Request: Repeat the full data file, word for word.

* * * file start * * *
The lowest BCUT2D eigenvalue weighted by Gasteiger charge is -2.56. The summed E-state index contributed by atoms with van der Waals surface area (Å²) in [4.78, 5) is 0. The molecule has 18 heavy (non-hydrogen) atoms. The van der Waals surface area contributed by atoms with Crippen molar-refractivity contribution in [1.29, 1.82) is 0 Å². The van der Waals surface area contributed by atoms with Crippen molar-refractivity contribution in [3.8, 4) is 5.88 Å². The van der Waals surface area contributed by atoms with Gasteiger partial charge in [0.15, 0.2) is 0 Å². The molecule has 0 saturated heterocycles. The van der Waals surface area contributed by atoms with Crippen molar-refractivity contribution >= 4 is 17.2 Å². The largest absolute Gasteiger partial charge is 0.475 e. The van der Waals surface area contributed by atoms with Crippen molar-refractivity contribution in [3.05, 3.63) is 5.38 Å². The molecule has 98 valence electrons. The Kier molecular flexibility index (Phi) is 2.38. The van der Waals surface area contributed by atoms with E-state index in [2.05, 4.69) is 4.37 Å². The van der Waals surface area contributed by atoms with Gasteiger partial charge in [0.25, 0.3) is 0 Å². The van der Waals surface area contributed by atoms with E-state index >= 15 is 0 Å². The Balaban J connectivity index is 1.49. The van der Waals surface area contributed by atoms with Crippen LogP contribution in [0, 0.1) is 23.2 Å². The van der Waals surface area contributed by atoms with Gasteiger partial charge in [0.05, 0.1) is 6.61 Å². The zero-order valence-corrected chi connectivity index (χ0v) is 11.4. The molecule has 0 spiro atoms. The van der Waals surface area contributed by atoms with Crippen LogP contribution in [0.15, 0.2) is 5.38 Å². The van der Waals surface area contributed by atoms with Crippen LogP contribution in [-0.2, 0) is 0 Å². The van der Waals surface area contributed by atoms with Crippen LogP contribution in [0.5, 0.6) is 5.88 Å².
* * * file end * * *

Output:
The lowest BCUT2D eigenvalue weighted by Gasteiger charge is -2.56. The summed E-state index contributed by atoms with van der Waals surface area (Å²) in [4.78, 5) is 0. The molecule has 18 heavy (non-hydrogen) atoms. The van der Waals surface area contributed by atoms with Crippen molar-refractivity contribution in [1.29, 1.82) is 0 Å². The van der Waals surface area contributed by atoms with Crippen molar-refractivity contribution in [3.8, 4) is 5.88 Å². The van der Waals surface area contributed by atoms with Gasteiger partial charge in [0.15, 0.2) is 0 Å². The molecule has 0 saturated heterocycles. The van der Waals surface area contributed by atoms with Crippen molar-refractivity contribution >= 4 is 17.2 Å². The largest absolute Gasteiger partial charge is 0.475 e. The van der Waals surface area contributed by atoms with Crippen molar-refractivity contribution in [3.05, 3.63) is 5.38 Å². The molecule has 98 valence electrons. The Kier molecular flexibility index (Phi) is 2.38. The van der Waals surface area contributed by atoms with E-state index in [2.05, 4.69) is 4.37 Å². The van der Waals surface area contributed by atoms with Gasteiger partial charge in [0.25, 0.3) is 0 Å². The van der Waals surface area contributed by atoms with E-state index >= 15 is 0 Å². The Balaban J connectivity index is 1.49. The van der Waals surface area contributed by atoms with Crippen LogP contribution in [0, 0.1) is 23.2 Å². The van der Waals surface area contributed by atoms with Gasteiger partial charge in [0.05, 0.1) is 6.61 Å². The zero-order valence-corrected chi connectivity index (χ0v) is 11.4. The molecule has 0 spiro atoms. The van der Waals surface area contributed by atoms with Crippen LogP contribution in [0.15, 0.2) is 5.38 Å². The van der Waals surface area contributed by atoms with Crippen LogP contribution in [-0.2, 0) is 0 Å². The van der Waals surface area contributed by atoms with Crippen LogP contribution in [0.5, 0.6) is 5.88 Å².